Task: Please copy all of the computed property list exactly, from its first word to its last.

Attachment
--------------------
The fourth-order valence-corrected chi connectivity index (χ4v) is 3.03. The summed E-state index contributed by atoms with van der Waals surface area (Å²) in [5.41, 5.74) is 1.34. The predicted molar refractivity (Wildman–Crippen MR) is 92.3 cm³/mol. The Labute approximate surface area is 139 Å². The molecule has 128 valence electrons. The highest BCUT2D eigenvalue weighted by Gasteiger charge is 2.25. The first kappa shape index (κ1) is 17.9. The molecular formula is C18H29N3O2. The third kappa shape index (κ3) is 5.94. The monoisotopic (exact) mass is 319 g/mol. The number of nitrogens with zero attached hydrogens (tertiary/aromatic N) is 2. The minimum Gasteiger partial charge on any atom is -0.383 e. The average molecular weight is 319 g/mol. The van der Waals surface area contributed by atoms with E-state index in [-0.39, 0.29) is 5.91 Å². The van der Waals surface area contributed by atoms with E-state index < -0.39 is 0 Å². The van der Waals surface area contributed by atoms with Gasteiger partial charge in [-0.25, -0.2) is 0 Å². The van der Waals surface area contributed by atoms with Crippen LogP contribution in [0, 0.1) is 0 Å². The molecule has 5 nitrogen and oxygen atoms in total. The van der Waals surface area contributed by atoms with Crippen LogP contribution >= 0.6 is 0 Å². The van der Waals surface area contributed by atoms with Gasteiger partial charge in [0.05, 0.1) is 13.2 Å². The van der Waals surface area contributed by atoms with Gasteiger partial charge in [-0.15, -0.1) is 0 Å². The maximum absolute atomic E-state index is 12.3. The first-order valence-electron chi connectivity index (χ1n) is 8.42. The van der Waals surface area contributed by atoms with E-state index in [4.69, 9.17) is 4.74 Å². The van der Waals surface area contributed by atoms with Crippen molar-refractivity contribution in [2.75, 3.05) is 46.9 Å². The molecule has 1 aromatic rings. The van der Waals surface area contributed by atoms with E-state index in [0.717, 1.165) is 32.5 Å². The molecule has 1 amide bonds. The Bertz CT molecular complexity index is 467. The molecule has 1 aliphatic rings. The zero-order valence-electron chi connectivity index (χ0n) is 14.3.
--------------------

The fourth-order valence-corrected chi connectivity index (χ4v) is 3.03. The summed E-state index contributed by atoms with van der Waals surface area (Å²) in [5.41, 5.74) is 1.34. The predicted molar refractivity (Wildman–Crippen MR) is 92.3 cm³/mol. The Labute approximate surface area is 139 Å². The molecule has 128 valence electrons. The highest BCUT2D eigenvalue weighted by Gasteiger charge is 2.25. The first kappa shape index (κ1) is 17.9. The molecular formula is C18H29N3O2. The third kappa shape index (κ3) is 5.94. The monoisotopic (exact) mass is 319 g/mol. The number of nitrogens with zero attached hydrogens (tertiary/aromatic N) is 2. The minimum Gasteiger partial charge on any atom is -0.383 e. The average molecular weight is 319 g/mol. The van der Waals surface area contributed by atoms with E-state index in [-0.39, 0.29) is 5.91 Å². The van der Waals surface area contributed by atoms with E-state index < -0.39 is 0 Å². The van der Waals surface area contributed by atoms with Gasteiger partial charge in [-0.25, -0.2) is 0 Å². The van der Waals surface area contributed by atoms with Crippen LogP contribution in [0, 0.1) is 0 Å². The molecule has 5 nitrogen and oxygen atoms in total. The van der Waals surface area contributed by atoms with Crippen LogP contribution >= 0.6 is 0 Å². The van der Waals surface area contributed by atoms with Gasteiger partial charge in [0.05, 0.1) is 13.2 Å². The van der Waals surface area contributed by atoms with Gasteiger partial charge in [-0.15, -0.1) is 0 Å². The maximum absolute atomic E-state index is 12.3. The first-order valence-electron chi connectivity index (χ1n) is 8.42. The van der Waals surface area contributed by atoms with E-state index in [4.69, 9.17) is 4.74 Å². The van der Waals surface area contributed by atoms with Crippen molar-refractivity contribution in [2.75, 3.05) is 46.9 Å². The molecule has 1 aromatic rings. The van der Waals surface area contributed by atoms with E-state index in [0.717, 1.165) is 32.5 Å². The molecule has 1 amide bonds. The Bertz CT molecular complexity index is 467. The molecule has 1 aliphatic rings. The zero-order valence-electron chi connectivity index (χ0n) is 14.3.